Voltage-gated sodium channels are transmembrane glycoprotein complexes composed of a large alpha subunit with 24 transmembrane domains and one or more regulatory beta subunits. They are responsible for the generation and propagation of action potentials in neurons and muscle. This gene encodes one member of the sodium channel alpha subunit gene family. It is expressed in skeletal muscle, and mutations in this gene have been linked to several myotonia and periodic paralysis disorders.
In hypokalemic periodic paralysis, arginine residues making up the voltage sensor of Nav1.4 are mutated. The voltage sensor comprises the S4 alpha helix of each of the four transmembrane domains (I-IV) of the protein, and contains basic residues that only allow entry of the positive sodium ions at appropriate membrane voltages by blocking or opening the channel pore. In patients with these mutations, the channel has a reduced excitability and signals from the central nervous system are unable to depolarise muscle. As a result, the muscle cannot contract efficiently, causing paralysis. The condition is hypokalemic because a low extracellular potassium ion concentration will cause the muscle to repolarise to the resting potential more quickly, so even if calcium conductance does occur it cannot be sustained. It becomes more difficult to reach the calcium threshold at which the muscle can contract, and even if this is reached then the muscle is more likely to relax. Because of this, the severity would be reduced if potassium ion concentrations are kept high.
In hyperkalemic periodic paralysis, mutations occur in residues between transmembrane domains III and IV which make up the fast inactivation gate of Nav1.4. Mutations have also been found on the cytoplasmic loops between the S4 and S5 helices of domains II, III and IV, which are the binding sites of the inactivation gate.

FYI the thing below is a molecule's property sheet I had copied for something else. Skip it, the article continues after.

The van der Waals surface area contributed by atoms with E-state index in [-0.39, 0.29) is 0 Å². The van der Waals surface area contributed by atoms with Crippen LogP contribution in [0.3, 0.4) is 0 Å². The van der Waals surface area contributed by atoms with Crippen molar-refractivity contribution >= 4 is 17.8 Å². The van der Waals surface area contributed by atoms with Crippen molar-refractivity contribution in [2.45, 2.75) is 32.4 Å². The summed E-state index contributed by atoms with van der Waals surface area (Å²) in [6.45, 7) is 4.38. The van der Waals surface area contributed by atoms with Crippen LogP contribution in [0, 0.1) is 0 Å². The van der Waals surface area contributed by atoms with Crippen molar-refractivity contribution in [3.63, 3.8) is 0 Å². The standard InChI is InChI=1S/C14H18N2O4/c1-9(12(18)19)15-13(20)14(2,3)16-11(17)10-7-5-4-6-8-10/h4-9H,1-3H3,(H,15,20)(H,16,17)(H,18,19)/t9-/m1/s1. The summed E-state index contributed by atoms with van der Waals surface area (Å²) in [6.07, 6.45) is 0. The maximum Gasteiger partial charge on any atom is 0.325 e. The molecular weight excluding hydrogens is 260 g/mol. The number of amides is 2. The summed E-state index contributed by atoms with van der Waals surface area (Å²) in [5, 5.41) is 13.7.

In patients with these the channel is unable to inactivate, sodium conductance is sustained and the muscle remains permanently tense. Since the motor end plate is depolarized, further signals to contract have no effect (paralysis). The condition is hyperkalemic because a high extracellular potassium ion concentration will make it even more unfavourable for potassium to leave the cell in order to repolarise it to the resting potential, and this further prolongs the sodium conductance and keeps the muscle contracted. Hence, the severity would be reduced if extracellular (serum) potassium ion concentrations are kept low.
The same types of mutations cause myotonia and paralysis, however the difference between these phenotypes depends on the level of sodium current that persists. If the conductance fluctuates below the voltage threshold for Nav1.4, then the sodium channels will eventually be able to close, and be depolarised again. Thus, the muscle merely remains contracted for longer than normal (myotonia) but will relax and be able to contract again within a short period. If the conductance settles at a steady state with the sodium pore open and unable to inactivate, then the muscle is unable to relax at all and motor control is completely lost (paralysis).
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